Well maybe not quite professional, more like budget... But I have a couple painting questions, wasn't sure where to post them, and I was hoping one of the experts (Dr Deltron, please?) could help.
My main question: I plan to use standard DuPont paints and the epoxy primer, and the guy at the shop said that I could use a certain 50$ mask (as apposed to a respirator). Is this true, and will this be safe?
Next, the "room" I plan to build will just be a 8x8x8 box with walmart bed sheets for a roof and walls. Is this a really stupid idea, as the fumes are flammable? I will keep a fire extinguisher in the room.
Will the Husky touch up *** from Home Depot do the trick for a begginner?
Respirator: there are $35 respirators at any home-improvement center. They are designed to prevent the inhalation of overspray and fumes OUTSIDE (or with proper ventilation). Do not rely on anything short of a clean-air delivery system if you plan to spray without adequate ventilation, such as in a sealed paint box. Which, by the way, that "room" sounds like a *very bad idea* to me. If you want a nice, clean job, the most important thing is to keep airborne dust at bay. A clean garage (maybe with newspaper on the walls/floor in the vicinity of the paint area) will be fine. Perhaps run a humidifier for a while before painting if you're super concerned with dust. You will get small dust particles in the paint job anyway, so just sand and fix before clearcoating (if you decide to clearcoat, that is).
Get a good mask and filter with it - it's worth the money. I've painted with PPG paints (automotive paints) on two remote control jets and used a HVLP *** and worked good. My paint booth was just some PVC pipes framed up with plastic on the sides - with a sheet on the floor and above. The amount of paint I was doing wasn't enough to consider putting in a fan. However, with your idea, what you could do is cut an opening for a box fan, put the fan there with a house filter taped on it so you don't get a bunch of paint going out - you'll be surprised by how much you catch. Just cut an opening the same size if not bigger and put a filter on it too.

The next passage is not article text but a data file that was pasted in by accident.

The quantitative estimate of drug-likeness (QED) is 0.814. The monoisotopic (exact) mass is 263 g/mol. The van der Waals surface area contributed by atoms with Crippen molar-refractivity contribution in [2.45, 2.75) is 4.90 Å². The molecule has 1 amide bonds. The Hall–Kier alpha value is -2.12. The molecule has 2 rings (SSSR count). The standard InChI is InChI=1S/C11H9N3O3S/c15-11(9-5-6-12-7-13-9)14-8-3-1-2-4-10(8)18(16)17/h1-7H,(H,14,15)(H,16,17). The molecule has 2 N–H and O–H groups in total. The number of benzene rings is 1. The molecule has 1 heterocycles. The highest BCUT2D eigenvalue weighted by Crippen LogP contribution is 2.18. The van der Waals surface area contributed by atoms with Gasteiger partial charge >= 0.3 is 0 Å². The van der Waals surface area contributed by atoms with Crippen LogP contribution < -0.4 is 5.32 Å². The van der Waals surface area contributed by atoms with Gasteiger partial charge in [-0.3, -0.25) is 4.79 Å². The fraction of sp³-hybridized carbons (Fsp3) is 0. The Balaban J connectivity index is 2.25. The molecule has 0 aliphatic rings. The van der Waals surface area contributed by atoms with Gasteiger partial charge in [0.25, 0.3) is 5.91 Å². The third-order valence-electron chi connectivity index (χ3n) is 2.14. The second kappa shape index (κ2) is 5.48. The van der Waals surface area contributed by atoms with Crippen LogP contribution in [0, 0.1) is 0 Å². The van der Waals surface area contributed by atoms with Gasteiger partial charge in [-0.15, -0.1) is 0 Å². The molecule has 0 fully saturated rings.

I have found it also helps to wet down the floor of wherever you're working...keeps the dust down.
Also, I don't know how much background research you've done, but the key to a good finish (aside from avoiding contamination and using products that are compatible) is applying multiple light coats. One coat should not provide coverage. Depending on the colour, take the time and do at least 3+ coats.
EDIT: I'm not sure if you're going acrylic enamel (baaad idea- the finish won't last- I've tried it) or base/clear or what; but don't wait too long between coats (or before applying clear) because this just gives more time for something to contaminate your finish.
I'm also not clear on what type of paint you're using. I only have experience with automotive paint (expensive). If this is what you're using, it might end up costing the same amount to take it to be professionaly done or even powdercoated. Not sure about prices in America, but here in Canada you'd be looking at at least (although this depends on the type of paint) $100 for primer/base/clear plus it sounds like you're buying a *** of some sort. Unless you really want this to be DIY you might be better off getting it powdercoated (more durable too).
Last edited by januarytwenty; 09-12-08 at 09:11 AM.
You'll be safe (provided you *do* have ventilation), but just be sure you're not introducing a great deal of dust with the fan... Shcu777's post with the fan and filter is pretty neat-o! Also, januarytwenty's note that multiple light coats is the ticket.